Business Chamber wary about land development restructure

Charlotte 30 March 2017

The CEO of the Canberra Business Chamber, Robyn Hendry, has issued a warning to the two bodies that will replace the Land Development Agency (LDA) under legislation introduced in the ACT Legislative Assembly today, saying that while her organisation is “largely supportive” of the new governance structure, consultation with stakeholders will be key to the bodies’ success.

The legislation paves the way for the City Renewal Authority (CRA) and the Suburban Land Agency (SLA) to replace the LDA from July 1. The Government also released the above map today showing the area the new Authority will renew, taking in the CBD and Dickson, areas along and around Northbourne Avenue and the lakeside precinct in West Basin.

While Ms Hendry acknowledged the importance of encouraging investment and growth in the region and the fact that land sales and property development were major economic drivers, she noted today that such developments “must also deliver social benefits”.

“Remember at the heart of it all, we are talking about building places for people to live, work and play,” she said.

“Therefore, coordinated planning is important to ensure all aspects are considered in decision-making.”

Ms Hendry said the Chamber believed it was important that the boards of the new bodies “understood the local context, while bringing in new thinking from outside the ACT”.

“Canberra Business Chamber would like to meet with the new Boards once they have settled in to provide briefings on our priorities for the city,” the CEO said.

“For nearly three decades we have been actively listening to what locals, particularly local businesses, want from urban development. This makes us well placed to help the Boards determine the projects that would provide the best return for the ACT.

“It will be of great interest to the Chamber to monitor how the Directorate responsible for planning, land and environment supports the objectives of the newly created bodies. Particularly, in regard to delivering high quality design, planning and social outcomes.”

Meanwhile, the ACT Executive Director of the Property Council of Australia Adina Cirson was more effusive, saying this morning that the legislation enacting the new bodies would deliver “truly coordinated and outcomes based planning”.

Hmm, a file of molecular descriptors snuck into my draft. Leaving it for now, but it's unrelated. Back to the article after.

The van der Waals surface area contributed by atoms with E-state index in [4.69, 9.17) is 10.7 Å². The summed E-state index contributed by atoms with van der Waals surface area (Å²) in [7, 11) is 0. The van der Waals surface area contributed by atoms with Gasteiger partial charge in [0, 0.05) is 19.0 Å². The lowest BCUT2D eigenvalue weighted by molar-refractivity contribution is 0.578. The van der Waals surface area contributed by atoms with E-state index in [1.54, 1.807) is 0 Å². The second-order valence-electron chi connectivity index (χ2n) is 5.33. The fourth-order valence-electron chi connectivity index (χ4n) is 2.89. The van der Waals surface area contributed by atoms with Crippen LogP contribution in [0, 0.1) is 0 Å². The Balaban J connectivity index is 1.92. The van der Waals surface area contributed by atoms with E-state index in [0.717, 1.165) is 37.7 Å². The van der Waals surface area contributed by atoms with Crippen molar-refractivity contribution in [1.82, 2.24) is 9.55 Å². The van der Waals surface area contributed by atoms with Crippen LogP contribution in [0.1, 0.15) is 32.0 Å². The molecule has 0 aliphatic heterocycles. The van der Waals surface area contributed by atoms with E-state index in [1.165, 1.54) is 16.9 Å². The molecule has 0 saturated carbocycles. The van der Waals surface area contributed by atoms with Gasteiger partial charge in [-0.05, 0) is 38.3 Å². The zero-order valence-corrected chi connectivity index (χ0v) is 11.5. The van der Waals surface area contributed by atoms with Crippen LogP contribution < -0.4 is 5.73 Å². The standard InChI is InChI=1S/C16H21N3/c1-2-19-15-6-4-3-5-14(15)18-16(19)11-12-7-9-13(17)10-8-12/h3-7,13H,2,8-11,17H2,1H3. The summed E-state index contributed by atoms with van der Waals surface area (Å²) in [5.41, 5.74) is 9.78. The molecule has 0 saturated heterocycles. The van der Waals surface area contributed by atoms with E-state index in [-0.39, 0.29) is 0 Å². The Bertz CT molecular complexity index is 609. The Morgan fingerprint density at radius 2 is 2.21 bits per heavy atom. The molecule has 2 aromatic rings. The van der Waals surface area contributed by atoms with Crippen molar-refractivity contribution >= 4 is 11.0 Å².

“By setting the framework for dedicated and focused efforts within specific precincts, particularly along Northbourne Avenue and for our city centre to the Lake, the Bill will provide critical connections along major transport routes to our suburban areas – and will form the backbone of a more connected, sustainable and liveable city,” Ms Cirson said.

The CRA will be a statutory authority with a new board focused on strong corporate governance and with expertise in design, engineering, sustainability, community building and administration. Work to appoint the board will start immediately. The board will then appoint the chief executive.

It will take the same precinct-based approach that has been successful in projects like Southbank in Brisbane and Elizabeth Quay in Perth, leading major projects, buying, packaging and selling land; and attracting and support investors. It will also administer design competitions and negotiate contracts in a bid to ensure best possible design for new public areas and buildings.

The authority will be responsible for community engagement relating to city renewal, improving public spaces in the precinct and preparing sites and associated infrastructure. It will deliver on master planning work to improve Haig Park.

The SLA will deliver new greenfield residential estates and more affordable housing. Under the governance of a new board, it will endeavour to deliver land release, affordable housing and better suburbs with a focus on urban renewal projects in town centres and suburbs.

A newly established ACT Government directorate for planning, land and environment will provide administrative and policy support to the new bodies.

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